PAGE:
“Sustaining Bishop Sheets,” Friend, Feb. 2007, 10–12
“All those who can sustain Brother Rulon T. Sheets as our new bishop, please show it by raising your right hand.”
My hand shot into the air. I was excited to have Brother Sheets as our new bishop. His daughter, Peggy, was a friend of mine. Even though she was a few years older, she often invited me to activities at her house. Brother Sheets would pop in and out of these activities, showing us a certain dance step with Peggy or taking his turn at a guessing game. Sometimes he would make popcorn and sit down and talk with us for a while.
I was happy to sustain Brother Sheets as our new bishop. But as I held my hand up in church and looked around at the chapel full of upraised hands, I wondered what kind of support my small, 11-year-old hands could offer to such a great man.
One of the first things I did was use my hands to make cookies for our new bishop. My mother told me that bishops spend a lot of time at the church and sometimes miss meals at home, so we whipped up a batch of our best oatmeal cookies. I stirred the batter until it was just right. Then, when the cookies were ready, I carried them carefully to his house. He was thrilled, but I wanted to help more.
A few weeks later, I was at an activity at Peggy’s house. She put me in charge of the music. I used my hands to turn the dial on the radio, listening for a station with appropriate music. Then I turned down the sound so it wasn’t too loud. This was the bishop’s house, and I wanted to help make it a peaceful place.
When school started, the bishop’s family invited a foster girl named Carla to live with them. The first time I met her I extended my hand and welcomed her. I knew it would help the bishop if Carla was able to make some new friends.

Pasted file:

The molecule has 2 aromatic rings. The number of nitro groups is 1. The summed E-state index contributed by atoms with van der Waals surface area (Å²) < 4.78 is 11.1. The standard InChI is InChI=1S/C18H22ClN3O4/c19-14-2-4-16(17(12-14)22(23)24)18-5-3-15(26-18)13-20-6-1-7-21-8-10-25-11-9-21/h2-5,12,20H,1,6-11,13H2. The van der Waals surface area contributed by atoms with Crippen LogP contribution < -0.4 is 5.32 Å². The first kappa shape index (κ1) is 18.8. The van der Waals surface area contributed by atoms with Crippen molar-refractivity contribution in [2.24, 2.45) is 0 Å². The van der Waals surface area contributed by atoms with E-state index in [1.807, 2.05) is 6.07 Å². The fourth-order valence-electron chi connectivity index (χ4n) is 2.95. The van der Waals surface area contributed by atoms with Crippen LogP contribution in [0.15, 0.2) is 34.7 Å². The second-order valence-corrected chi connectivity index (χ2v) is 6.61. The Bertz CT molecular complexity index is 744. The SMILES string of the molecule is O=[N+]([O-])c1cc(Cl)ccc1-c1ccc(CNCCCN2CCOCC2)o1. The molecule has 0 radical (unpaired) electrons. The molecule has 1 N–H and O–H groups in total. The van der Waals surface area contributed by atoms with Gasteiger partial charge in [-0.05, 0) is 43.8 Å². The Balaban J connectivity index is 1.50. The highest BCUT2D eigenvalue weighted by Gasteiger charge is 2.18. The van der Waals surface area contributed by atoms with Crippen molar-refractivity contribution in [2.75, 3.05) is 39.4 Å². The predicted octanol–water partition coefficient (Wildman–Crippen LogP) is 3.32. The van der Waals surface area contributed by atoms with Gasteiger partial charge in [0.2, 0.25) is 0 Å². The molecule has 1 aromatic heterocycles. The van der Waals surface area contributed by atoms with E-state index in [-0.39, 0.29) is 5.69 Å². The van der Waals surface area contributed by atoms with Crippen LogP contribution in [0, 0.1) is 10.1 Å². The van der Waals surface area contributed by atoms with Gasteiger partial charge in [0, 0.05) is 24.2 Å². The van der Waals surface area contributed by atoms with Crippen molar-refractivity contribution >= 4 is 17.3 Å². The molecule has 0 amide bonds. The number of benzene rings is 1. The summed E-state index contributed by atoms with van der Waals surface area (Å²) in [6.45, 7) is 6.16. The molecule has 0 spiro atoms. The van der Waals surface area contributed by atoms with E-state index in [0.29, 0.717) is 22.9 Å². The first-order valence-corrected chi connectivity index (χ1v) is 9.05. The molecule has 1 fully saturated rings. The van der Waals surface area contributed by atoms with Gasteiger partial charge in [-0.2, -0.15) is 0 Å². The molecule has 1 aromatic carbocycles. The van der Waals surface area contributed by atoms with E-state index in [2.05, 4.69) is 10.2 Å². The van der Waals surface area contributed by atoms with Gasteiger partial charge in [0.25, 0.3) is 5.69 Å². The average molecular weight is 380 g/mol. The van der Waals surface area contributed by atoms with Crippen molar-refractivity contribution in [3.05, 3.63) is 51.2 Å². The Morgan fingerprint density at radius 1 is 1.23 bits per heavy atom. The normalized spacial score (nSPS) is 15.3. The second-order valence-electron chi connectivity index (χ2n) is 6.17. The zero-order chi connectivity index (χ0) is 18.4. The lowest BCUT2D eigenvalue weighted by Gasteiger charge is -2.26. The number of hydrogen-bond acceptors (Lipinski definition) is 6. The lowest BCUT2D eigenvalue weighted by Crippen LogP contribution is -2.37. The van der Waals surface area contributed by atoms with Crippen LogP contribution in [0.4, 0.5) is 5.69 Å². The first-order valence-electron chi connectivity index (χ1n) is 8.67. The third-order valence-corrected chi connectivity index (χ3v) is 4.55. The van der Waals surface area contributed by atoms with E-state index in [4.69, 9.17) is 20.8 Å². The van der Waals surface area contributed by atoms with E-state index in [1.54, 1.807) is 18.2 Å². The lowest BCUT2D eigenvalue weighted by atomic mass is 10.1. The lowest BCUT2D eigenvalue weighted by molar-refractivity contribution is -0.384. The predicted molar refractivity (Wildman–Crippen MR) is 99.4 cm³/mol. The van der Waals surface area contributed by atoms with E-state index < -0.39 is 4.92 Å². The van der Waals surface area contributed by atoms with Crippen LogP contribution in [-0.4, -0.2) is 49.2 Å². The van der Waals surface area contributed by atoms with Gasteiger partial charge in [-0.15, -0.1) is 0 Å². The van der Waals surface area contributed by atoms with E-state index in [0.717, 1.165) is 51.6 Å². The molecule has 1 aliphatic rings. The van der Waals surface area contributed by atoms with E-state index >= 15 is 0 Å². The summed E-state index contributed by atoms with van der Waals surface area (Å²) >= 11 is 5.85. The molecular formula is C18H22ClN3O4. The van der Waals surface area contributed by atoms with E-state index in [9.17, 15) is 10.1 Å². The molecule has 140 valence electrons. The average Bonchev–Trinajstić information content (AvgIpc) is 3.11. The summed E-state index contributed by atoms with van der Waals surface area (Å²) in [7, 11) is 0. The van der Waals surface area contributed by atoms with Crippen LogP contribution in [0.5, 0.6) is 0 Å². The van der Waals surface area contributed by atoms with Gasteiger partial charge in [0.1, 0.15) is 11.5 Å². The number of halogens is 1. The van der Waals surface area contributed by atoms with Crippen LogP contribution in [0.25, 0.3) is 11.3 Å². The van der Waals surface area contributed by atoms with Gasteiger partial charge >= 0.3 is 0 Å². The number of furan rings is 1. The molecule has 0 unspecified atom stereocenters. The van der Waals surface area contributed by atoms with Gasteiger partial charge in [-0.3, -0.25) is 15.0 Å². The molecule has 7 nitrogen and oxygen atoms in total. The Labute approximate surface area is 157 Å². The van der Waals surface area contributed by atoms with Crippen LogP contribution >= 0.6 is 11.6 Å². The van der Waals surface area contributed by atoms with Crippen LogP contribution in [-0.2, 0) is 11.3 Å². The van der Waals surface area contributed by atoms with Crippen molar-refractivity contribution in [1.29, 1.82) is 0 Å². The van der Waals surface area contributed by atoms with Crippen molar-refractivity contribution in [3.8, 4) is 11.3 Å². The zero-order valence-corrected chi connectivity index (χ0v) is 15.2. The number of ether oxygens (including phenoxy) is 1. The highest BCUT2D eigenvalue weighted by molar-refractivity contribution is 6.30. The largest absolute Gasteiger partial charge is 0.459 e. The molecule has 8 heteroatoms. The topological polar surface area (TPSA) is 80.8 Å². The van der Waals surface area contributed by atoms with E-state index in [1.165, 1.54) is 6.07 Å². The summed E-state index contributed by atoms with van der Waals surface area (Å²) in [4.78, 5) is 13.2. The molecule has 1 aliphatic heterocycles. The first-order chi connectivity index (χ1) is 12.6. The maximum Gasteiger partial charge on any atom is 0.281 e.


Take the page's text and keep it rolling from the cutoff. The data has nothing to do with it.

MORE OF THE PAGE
As the months passed, the bishop became ill and had to use a cane to help him walk. My mother said he was sick and he needed our prayers and support more than ever.
When my 12th birthday approached, I had an interview with Bishop Sheets. My mom and I walked to the church and arrived just as the bishop got out of his car. He gave me a cheery wave and shuffled over to the sidewalk. I noticed that, even though it was Saturday, he had dressed in a suit and tie just for my interview. I felt honored.
When the bishop got to the curb, he paused and looked worried. I realized that he was too weak to step up. I ran over to him.
“Take my hand,” I said. “I can help you.”
Gratefully, he grasped my hand and pulled himself up. Then I ran ahead of him and pulled open the heavy church doors.
“I should be doing that for you,” he said softly. “Thank you.”
In his office he eased himself into his chair with a sigh. He then asked me to offer a prayer. I folded my arms reverently, and even though I didn’t mention the bishop in my prayer, in my heart I asked Heavenly Father to bless and strengthen him.
When the prayer was over, the bishop looked more like his old self again. He sat up straight in his chair, and there was a light in his eyes. At the end of the interview he gave me a firm handshake, which I happily returned.
As my mom and I walked home from my interview, I thought about how much I loved Bishop Sheets, and I knew he was called of God. I was grateful that, even though my hands were small, I could still find ways to support and sustain my beloved bishop.
“The offices of bishop and branch president and counselors are sacred in this Church. The men who hold those offices are respected by the Lord. … We honor and love them, and we show this by our consideration for them.”
Elder Dallin H. Oaks of the Quorum of the Twelve Apostles, “‘Bishop, Help!’” Ensign, May 1997, 24.